Frozen-rails-2014

As Readmill shuts down FastR tries to pick up migrating readers


It’s time to stop and take a moment of silence for the fall of another promising startup. ReadMill, the Berlin-based ebook reading app with Swedish founders for iOS and Android, announced in April that it will be closing and shutting down on the 1st July.

The specific reasons and the thought process behind what I’m sure was a long and difficult decision to come to aren’t fully laid out in ReadMill’s epilogue published on their website, but the few statements made do provide us with some clues.

“Many challenges in the world of ebooks remain unsolved, and we failed to create a sustainable platform for reading.” Not just ebooks, but publishing in general has struggled for at least the decade as profit margins have shrunk, interest in reading in general has waden and the market is dominated by a few popular authors and monolithic publishing houses.

Outside of Kindle, which remains supported and subsidized by the rest of Amazon’s business, the world of ebooks, as ReadMill describe it, is a world struggling to find its place. Players such as Oyster Books, Sribd and Bookmate are all experimenting with subscription based finance models to support themselves. You can imagine them as the Spotify’s of the reading world.

ReadMill offered a free app to read any ebook, either free ones downloaded through their app, or imported into the app. They had designed a very popular reading app that allowed readers to highlight and note down favourite passages then share them with friends. It featured a night time reading option, and according to feedback provided possibly the best user interface and reading experience. However in hindsight with limited growth in their user numbers and no way to monetize their user base, this always seemed like the most likely end.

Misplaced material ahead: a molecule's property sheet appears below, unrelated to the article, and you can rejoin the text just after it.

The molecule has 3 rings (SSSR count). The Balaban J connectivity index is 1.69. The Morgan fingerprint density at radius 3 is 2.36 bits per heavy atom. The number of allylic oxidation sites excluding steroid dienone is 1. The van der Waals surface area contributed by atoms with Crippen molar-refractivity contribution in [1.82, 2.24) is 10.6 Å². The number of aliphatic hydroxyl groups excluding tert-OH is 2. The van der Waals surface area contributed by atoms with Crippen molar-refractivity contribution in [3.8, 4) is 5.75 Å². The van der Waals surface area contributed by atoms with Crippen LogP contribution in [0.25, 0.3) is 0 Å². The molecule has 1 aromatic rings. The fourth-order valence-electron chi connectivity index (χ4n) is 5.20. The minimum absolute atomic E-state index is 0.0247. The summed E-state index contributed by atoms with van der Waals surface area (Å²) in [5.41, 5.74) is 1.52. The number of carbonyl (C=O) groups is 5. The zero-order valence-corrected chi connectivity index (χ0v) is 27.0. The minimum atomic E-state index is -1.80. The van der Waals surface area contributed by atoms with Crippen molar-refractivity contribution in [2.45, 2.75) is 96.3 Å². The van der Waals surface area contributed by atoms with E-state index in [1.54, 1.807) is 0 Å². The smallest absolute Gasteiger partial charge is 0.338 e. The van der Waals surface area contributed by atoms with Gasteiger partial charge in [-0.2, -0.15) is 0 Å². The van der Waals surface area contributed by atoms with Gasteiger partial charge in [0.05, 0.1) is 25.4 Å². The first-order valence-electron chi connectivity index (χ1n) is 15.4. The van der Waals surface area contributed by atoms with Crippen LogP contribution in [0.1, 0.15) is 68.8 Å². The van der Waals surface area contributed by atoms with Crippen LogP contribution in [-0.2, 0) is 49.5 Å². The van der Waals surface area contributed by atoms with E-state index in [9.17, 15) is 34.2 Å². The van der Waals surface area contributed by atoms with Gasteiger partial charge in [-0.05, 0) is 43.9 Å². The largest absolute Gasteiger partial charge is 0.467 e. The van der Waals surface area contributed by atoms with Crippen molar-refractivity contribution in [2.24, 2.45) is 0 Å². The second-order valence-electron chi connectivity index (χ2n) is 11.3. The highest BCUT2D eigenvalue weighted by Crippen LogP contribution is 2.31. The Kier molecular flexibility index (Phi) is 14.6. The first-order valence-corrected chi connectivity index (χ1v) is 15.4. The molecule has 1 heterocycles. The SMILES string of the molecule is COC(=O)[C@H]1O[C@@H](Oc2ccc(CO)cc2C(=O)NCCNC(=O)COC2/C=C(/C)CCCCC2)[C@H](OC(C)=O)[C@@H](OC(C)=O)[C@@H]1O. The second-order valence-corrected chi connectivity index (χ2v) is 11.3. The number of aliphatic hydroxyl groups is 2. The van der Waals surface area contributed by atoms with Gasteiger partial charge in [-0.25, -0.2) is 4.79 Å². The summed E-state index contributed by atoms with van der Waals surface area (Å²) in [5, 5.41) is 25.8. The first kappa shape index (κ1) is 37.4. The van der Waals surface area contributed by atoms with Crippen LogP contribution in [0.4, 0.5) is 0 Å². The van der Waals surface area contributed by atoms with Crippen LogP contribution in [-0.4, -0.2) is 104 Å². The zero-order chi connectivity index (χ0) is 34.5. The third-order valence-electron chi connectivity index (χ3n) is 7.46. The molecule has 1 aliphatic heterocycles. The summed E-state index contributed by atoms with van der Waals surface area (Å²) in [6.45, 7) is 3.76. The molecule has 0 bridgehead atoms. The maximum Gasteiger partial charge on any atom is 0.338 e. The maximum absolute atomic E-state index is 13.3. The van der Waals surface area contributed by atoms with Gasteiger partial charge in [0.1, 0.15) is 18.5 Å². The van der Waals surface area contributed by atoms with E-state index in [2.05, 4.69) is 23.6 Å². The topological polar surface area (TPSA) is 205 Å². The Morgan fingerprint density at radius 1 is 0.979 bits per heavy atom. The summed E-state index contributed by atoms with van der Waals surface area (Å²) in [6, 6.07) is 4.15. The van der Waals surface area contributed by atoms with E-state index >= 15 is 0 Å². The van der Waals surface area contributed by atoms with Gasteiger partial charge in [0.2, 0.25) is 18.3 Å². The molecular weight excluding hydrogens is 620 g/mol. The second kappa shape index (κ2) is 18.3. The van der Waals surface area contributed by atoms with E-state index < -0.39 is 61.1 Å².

“Our team will be joining Dropbox.” When the money starts to run out and no other financing option look viable it is natural to start to look to move on. According to TechCrunch a deal for $8 million was made in the form of shares and cash, with co-founders Henrik Berggren and David Kjelkerud moving to San Fancisco. If Dropbox hadn’t come along with an offer, would there have been a more determined push to see ReadMill survive? Might they have tried one of the other financing options regardless of their doubts? We will never know now, but let’s look to the positives. ReadMill will be no more, but the team have been hired by Dropbox and continue to have employment, so for them it’s sad news, but not bad news.

ReadMill has also tried to mitigate the bad for its users as well. There’s a three month window, well only two now, open before the app closes for good and an export page has been set up to help users transfer their books, highlights and other data to new services.

One of which could be FastR, based in Finland, who have dedicated a page on their website to making the transition from ReadMill to their platform as easy as possible and are actively courting old ReadMill users. It makes a lot of sense for one ebook startup to try to gather another’s users, especially when there are other, larger players in the market who might take such a closure for granted.

FastR seem to have gone out of their way to make the move to their service as easy as possible. It’s interesting to note that in ReadMill’s epilogue they say that there are no other ebook readers that offer their highlighting service, so user made highlights won’t be able to be transfered. Yet FastR promise exactly that. It looks like with only a month gone FastR have managed to implement something of ReadMill’s highlight feature so that users will be able to keep that personal data and not lose it.

So what have we learnt from such a story? There is the importance of knowing your financing model. There is a sad lesson that even with an excellent, well received app, if the user base isn’t there, or isn’t growing fast enough, it might not be enough to keep you in the game. Perhaps it is that the world of ebooks is still a risky place, one with many potential pitfalls, but one would like to think, also the possibility of great reward, should a team bring together a well implemented app, along with a large groundswell of users.

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